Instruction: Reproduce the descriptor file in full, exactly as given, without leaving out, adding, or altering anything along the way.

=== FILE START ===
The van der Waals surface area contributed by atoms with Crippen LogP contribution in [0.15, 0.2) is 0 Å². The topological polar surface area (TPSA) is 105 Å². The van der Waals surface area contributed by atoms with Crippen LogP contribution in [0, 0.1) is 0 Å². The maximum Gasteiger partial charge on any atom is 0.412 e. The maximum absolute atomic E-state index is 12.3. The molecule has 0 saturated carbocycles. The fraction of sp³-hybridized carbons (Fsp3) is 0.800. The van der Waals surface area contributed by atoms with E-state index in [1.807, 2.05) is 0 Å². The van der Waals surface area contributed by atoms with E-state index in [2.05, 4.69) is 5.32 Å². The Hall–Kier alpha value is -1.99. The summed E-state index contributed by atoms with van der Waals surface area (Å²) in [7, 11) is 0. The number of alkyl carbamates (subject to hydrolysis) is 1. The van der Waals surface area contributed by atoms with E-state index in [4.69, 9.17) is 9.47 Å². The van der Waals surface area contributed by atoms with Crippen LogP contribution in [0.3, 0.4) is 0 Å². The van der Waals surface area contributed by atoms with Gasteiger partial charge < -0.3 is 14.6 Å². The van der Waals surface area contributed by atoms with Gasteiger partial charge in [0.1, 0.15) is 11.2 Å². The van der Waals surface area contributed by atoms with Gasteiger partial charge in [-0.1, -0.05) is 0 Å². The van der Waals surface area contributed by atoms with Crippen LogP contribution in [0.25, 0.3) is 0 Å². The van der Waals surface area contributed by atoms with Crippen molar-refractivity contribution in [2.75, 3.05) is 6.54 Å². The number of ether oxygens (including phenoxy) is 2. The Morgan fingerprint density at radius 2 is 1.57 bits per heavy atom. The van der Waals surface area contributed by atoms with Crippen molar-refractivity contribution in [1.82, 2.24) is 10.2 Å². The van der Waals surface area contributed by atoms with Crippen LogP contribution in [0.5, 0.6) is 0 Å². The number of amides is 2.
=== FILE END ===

The van der Waals surface area contributed by atoms with Crippen LogP contribution in [0.15, 0.2) is 0 Å². The topological polar surface area (TPSA) is 105 Å². The van der Waals surface area contributed by atoms with Crippen LogP contribution in [0, 0.1) is 0 Å². The maximum Gasteiger partial charge on any atom is 0.412 e. The maximum absolute atomic E-state index is 12.3. The molecule has 0 saturated carbocycles. The fraction of sp³-hybridized carbons (Fsp3) is 0.800. The van der Waals surface area contributed by atoms with E-state index in [1.807, 2.05) is 0 Å². The van der Waals surface area contributed by atoms with E-state index in [2.05, 4.69) is 5.32 Å². The Hall–Kier alpha value is -1.99. The summed E-state index contributed by atoms with van der Waals surface area (Å²) in [7, 11) is 0. The number of alkyl carbamates (subject to hydrolysis) is 1. The van der Waals surface area contributed by atoms with E-state index in [4.69, 9.17) is 9.47 Å². The van der Waals surface area contributed by atoms with Crippen LogP contribution in [0.3, 0.4) is 0 Å². The van der Waals surface area contributed by atoms with Gasteiger partial charge < -0.3 is 14.6 Å². The van der Waals surface area contributed by atoms with Gasteiger partial charge in [0.1, 0.15) is 11.2 Å². The van der Waals surface area contributed by atoms with Gasteiger partial charge in [-0.1, -0.05) is 0 Å². The van der Waals surface area contributed by atoms with Crippen LogP contribution in [0.25, 0.3) is 0 Å². The van der Waals surface area contributed by atoms with Crippen molar-refractivity contribution in [2.75, 3.05) is 6.54 Å². The number of ether oxygens (including phenoxy) is 2. The Morgan fingerprint density at radius 2 is 1.57 bits per heavy atom. The van der Waals surface area contributed by atoms with Crippen molar-refractivity contribution in [1.82, 2.24) is 10.2 Å². The van der Waals surface area contributed by atoms with Crippen LogP contribution in [0.5, 0.6) is 0 Å². The number of amides is 2.